Benjamin Sommer (“Reflecting on Moses,” JBL 18  601-624) thinks that Numbers 11 weaves together two sources, with very different descriptions of Moses. In narrative A, Moses is petulant, angry, despises his role as leader of Israel, wishes for death. According to B, he is an exemplary prophet, concerned for Israel’s welfare, humble in response to rivals (Eldad and Medad) and criticism (Aaron and Miriam, ch. 12).
He suggests that Calvin harmonizes these two presentations by inserting a missing plot point:
“Discussing w. 10-13 and 22, Calvin emphasizes the excessive nature of Moses’ displeasure with the nation, his ungratefulness in response to divine election, and his grossly sinful request for death. Here Calvin (like Akiva) faithfully describes A’s Moses. Yet by the end of the story, Calvin returns to the characterization found in Β and in 12:3, for he deeply admires the humility and magnanimity Moses displays in 11:29.53 This move from A to Β is mediated by his reading of w. 16-24. He adapts the Β narrative in w. 16-17 to the A narrative, so that these verses describe a punishment meted out against Moses: the prophet’s spirit is diminished as some of it is removed from him and bequeathed to the elders. Having been chastised, Moses profited (Calvin explains) by ‘divine rebuke, for [in v. 24] he actively sets about what he was commanded. Doubt had given him a check, so that he stopped in the middle of his course; whereas he now testifies by the promptitude of his obedience that his distrust is overcome.’ In other words, Calvin suggests that Moses repented” (620).Sommer notes that “this narrative embellishment—for the text nowhere reports Moses’ penitence—is ‘creative’ in the classic midrashic sense: Calvin weaves a new element into the story from its context. Since Calvin acknowledges that Moses is clearly selfish in some parts of the story and selfless in others, he senses a gap that must be filled by creating an additional bit of plot” (620).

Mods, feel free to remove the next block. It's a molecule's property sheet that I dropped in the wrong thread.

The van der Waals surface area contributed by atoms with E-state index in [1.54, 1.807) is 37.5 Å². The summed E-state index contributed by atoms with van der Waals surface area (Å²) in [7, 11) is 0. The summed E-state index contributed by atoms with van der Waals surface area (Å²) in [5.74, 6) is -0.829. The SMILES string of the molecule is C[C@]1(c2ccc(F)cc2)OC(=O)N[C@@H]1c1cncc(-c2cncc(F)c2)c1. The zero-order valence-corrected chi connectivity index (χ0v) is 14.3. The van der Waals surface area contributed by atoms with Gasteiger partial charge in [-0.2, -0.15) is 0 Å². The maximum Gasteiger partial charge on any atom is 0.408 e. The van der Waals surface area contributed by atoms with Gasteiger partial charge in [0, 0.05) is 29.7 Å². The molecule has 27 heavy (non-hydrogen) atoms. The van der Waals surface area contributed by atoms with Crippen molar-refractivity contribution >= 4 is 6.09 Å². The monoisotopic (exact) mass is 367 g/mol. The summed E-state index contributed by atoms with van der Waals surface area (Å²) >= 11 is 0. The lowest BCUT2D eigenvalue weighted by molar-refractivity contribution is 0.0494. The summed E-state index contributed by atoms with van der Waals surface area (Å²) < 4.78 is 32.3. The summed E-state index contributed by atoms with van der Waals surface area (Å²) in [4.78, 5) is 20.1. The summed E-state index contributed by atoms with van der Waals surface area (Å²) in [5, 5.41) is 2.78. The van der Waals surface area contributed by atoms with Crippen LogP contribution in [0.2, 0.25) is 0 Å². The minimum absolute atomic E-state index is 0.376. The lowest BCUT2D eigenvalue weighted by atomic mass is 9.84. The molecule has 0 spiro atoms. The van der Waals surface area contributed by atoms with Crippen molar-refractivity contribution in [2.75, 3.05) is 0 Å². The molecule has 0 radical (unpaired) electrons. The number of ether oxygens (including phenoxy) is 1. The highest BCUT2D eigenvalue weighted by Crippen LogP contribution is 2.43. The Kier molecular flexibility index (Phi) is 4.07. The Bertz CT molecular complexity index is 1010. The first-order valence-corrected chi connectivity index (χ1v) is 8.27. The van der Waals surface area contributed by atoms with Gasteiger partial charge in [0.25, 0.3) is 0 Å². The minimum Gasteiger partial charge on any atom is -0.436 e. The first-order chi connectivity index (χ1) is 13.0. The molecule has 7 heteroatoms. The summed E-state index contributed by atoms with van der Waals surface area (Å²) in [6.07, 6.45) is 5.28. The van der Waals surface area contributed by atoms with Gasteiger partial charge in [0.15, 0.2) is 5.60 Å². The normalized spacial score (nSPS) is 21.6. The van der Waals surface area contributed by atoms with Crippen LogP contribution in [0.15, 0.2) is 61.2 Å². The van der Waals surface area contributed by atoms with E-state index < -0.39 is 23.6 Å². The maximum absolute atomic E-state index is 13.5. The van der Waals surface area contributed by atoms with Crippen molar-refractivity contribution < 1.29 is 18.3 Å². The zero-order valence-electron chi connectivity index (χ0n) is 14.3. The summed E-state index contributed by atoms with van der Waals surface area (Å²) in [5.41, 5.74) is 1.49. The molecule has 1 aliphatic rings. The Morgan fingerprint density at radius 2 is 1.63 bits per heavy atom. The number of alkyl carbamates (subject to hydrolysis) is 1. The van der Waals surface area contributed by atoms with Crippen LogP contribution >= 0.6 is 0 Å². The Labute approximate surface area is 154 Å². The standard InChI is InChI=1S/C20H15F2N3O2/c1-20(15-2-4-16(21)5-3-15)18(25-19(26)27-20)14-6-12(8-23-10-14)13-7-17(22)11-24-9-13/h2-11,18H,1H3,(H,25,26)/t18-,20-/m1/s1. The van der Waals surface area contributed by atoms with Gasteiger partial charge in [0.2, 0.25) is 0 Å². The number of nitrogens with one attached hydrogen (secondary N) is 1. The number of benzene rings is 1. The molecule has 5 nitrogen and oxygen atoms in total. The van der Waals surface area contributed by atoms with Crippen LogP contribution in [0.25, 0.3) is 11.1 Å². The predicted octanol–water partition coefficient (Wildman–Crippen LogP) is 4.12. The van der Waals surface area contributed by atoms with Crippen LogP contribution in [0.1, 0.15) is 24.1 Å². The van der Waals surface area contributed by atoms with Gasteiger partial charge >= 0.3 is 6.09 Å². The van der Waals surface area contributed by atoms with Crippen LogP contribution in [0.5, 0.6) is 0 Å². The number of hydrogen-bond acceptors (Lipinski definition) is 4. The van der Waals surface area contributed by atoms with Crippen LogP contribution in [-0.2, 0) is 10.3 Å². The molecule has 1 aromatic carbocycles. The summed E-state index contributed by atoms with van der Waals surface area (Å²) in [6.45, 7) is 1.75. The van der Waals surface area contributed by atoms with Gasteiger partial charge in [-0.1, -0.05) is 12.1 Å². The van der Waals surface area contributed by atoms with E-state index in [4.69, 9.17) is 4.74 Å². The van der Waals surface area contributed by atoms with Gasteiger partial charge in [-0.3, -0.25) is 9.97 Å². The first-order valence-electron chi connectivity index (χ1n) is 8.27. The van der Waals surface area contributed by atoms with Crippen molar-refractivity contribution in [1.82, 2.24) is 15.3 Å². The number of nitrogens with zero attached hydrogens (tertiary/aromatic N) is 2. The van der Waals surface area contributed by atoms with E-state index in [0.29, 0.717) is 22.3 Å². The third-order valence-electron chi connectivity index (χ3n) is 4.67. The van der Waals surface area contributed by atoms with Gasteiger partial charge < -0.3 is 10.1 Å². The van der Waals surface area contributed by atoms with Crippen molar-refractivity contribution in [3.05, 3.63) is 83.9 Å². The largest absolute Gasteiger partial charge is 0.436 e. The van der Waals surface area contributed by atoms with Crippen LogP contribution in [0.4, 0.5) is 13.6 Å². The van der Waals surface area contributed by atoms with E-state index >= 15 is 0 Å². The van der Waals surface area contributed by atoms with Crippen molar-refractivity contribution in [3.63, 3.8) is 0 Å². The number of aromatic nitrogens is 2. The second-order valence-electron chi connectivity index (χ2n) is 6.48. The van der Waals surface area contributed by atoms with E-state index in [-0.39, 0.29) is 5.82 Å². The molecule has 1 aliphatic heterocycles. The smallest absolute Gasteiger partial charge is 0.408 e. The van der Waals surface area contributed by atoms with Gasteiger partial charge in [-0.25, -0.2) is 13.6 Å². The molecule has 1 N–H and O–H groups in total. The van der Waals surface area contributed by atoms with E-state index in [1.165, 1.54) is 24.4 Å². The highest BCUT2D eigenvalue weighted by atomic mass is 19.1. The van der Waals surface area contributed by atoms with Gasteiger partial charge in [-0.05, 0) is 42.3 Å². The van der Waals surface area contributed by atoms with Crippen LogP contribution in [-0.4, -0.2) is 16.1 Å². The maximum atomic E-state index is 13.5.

Creative, yes. Persuasive, not so much. When you’ve got to insert a missing repentance to smooth out a narrative, you’re probably missing something. Not that Sommer’s own approach is any better – beginning from the presumption that the redactor has knit together two unrelated stories.